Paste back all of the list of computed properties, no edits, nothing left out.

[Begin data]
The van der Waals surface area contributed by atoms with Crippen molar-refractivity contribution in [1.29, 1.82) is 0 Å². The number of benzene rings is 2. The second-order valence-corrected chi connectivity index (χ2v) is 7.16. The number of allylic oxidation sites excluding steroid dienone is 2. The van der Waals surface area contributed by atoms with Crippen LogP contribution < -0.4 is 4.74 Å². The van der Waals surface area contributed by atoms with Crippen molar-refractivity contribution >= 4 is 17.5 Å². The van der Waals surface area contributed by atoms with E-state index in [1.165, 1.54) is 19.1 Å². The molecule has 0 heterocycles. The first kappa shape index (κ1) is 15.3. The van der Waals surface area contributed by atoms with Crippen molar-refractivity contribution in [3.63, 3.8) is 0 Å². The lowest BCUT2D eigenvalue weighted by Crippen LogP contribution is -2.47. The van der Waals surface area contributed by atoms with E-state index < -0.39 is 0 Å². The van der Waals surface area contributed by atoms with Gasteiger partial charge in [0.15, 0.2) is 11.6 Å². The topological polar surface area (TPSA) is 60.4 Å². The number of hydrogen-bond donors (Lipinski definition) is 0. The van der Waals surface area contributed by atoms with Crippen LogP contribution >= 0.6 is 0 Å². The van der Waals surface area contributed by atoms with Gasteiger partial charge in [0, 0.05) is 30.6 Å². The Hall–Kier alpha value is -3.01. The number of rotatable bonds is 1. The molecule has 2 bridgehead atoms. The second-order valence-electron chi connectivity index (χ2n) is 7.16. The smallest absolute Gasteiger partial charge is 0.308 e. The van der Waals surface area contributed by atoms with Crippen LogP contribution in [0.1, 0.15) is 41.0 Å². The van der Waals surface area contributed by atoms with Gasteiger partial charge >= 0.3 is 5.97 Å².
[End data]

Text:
The van der Waals surface area contributed by atoms with Crippen molar-refractivity contribution in [1.29, 1.82) is 0 Å². The number of benzene rings is 2. The second-order valence-corrected chi connectivity index (χ2v) is 7.16. The number of allylic oxidation sites excluding steroid dienone is 2. The van der Waals surface area contributed by atoms with Crippen LogP contribution < -0.4 is 4.74 Å². The van der Waals surface area contributed by atoms with Crippen molar-refractivity contribution >= 4 is 17.5 Å². The van der Waals surface area contributed by atoms with E-state index in [1.165, 1.54) is 19.1 Å². The molecule has 0 heterocycles. The first kappa shape index (κ1) is 15.3. The van der Waals surface area contributed by atoms with Crippen molar-refractivity contribution in [3.63, 3.8) is 0 Å². The lowest BCUT2D eigenvalue weighted by Crippen LogP contribution is -2.47. The van der Waals surface area contributed by atoms with E-state index < -0.39 is 0 Å². The van der Waals surface area contributed by atoms with Gasteiger partial charge in [0.15, 0.2) is 11.6 Å². The topological polar surface area (TPSA) is 60.4 Å². The number of hydrogen-bond donors (Lipinski definition) is 0. The van der Waals surface area contributed by atoms with Crippen LogP contribution >= 0.6 is 0 Å². The van der Waals surface area contributed by atoms with Gasteiger partial charge in [0, 0.05) is 30.6 Å². The Hall–Kier alpha value is -3.01. The number of rotatable bonds is 1. The molecule has 2 bridgehead atoms. The second-order valence-electron chi connectivity index (χ2n) is 7.16. The smallest absolute Gasteiger partial charge is 0.308 e. The van der Waals surface area contributed by atoms with Crippen LogP contribution in [0.1, 0.15) is 41.0 Å². The van der Waals surface area contributed by atoms with Gasteiger partial charge >= 0.3 is 5.97 Å².